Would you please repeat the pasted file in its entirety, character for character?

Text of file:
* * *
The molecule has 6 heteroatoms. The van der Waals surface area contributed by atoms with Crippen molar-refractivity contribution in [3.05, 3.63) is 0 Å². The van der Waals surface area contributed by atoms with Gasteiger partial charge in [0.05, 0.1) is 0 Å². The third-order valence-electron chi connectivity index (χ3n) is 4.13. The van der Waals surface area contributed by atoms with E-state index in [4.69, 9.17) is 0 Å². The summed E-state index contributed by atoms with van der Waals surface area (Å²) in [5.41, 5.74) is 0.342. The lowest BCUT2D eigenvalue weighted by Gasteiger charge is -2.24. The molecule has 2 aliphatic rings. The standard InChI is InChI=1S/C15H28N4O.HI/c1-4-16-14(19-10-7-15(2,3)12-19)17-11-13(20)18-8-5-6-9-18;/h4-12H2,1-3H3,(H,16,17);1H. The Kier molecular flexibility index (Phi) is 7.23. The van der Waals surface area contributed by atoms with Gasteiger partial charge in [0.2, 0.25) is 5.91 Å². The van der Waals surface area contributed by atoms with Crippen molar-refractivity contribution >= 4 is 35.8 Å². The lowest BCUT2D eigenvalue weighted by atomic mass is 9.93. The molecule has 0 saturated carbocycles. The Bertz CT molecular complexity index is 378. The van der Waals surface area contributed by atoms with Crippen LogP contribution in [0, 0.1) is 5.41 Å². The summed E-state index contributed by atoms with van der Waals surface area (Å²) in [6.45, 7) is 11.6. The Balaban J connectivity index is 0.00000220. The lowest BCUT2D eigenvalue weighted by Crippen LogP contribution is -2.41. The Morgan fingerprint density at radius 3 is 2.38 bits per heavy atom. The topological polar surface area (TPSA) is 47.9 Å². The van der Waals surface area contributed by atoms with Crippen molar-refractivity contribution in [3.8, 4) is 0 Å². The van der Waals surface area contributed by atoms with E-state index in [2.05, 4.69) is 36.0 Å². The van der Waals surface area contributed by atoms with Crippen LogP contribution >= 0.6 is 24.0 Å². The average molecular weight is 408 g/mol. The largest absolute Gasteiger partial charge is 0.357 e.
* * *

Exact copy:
The molecule has 6 heteroatoms. The van der Waals surface area contributed by atoms with Crippen molar-refractivity contribution in [3.05, 3.63) is 0 Å². The van der Waals surface area contributed by atoms with Gasteiger partial charge in [0.05, 0.1) is 0 Å². The third-order valence-electron chi connectivity index (χ3n) is 4.13. The van der Waals surface area contributed by atoms with E-state index in [4.69, 9.17) is 0 Å². The summed E-state index contributed by atoms with van der Waals surface area (Å²) in [5.41, 5.74) is 0.342. The lowest BCUT2D eigenvalue weighted by Gasteiger charge is -2.24. The molecule has 2 aliphatic rings. The standard InChI is InChI=1S/C15H28N4O.HI/c1-4-16-14(19-10-7-15(2,3)12-19)17-11-13(20)18-8-5-6-9-18;/h4-12H2,1-3H3,(H,16,17);1H. The Kier molecular flexibility index (Phi) is 7.23. The van der Waals surface area contributed by atoms with Gasteiger partial charge in [0.2, 0.25) is 5.91 Å². The van der Waals surface area contributed by atoms with Crippen molar-refractivity contribution >= 4 is 35.8 Å². The lowest BCUT2D eigenvalue weighted by atomic mass is 9.93. The molecule has 0 saturated carbocycles. The Bertz CT molecular complexity index is 378. The van der Waals surface area contributed by atoms with Crippen LogP contribution in [0, 0.1) is 5.41 Å². The summed E-state index contributed by atoms with van der Waals surface area (Å²) in [6.45, 7) is 11.6. The Balaban J connectivity index is 0.00000220. The lowest BCUT2D eigenvalue weighted by Crippen LogP contribution is -2.41. The Morgan fingerprint density at radius 3 is 2.38 bits per heavy atom. The topological polar surface area (TPSA) is 47.9 Å². The van der Waals surface area contributed by atoms with Crippen molar-refractivity contribution in [3.8, 4) is 0 Å². The van der Waals surface area contributed by atoms with E-state index in [2.05, 4.69) is 36.0 Å². The van der Waals surface area contributed by atoms with Crippen LogP contribution >= 0.6 is 24.0 Å². The average molecular weight is 408 g/mol. The largest absolute Gasteiger partial charge is 0.357 e.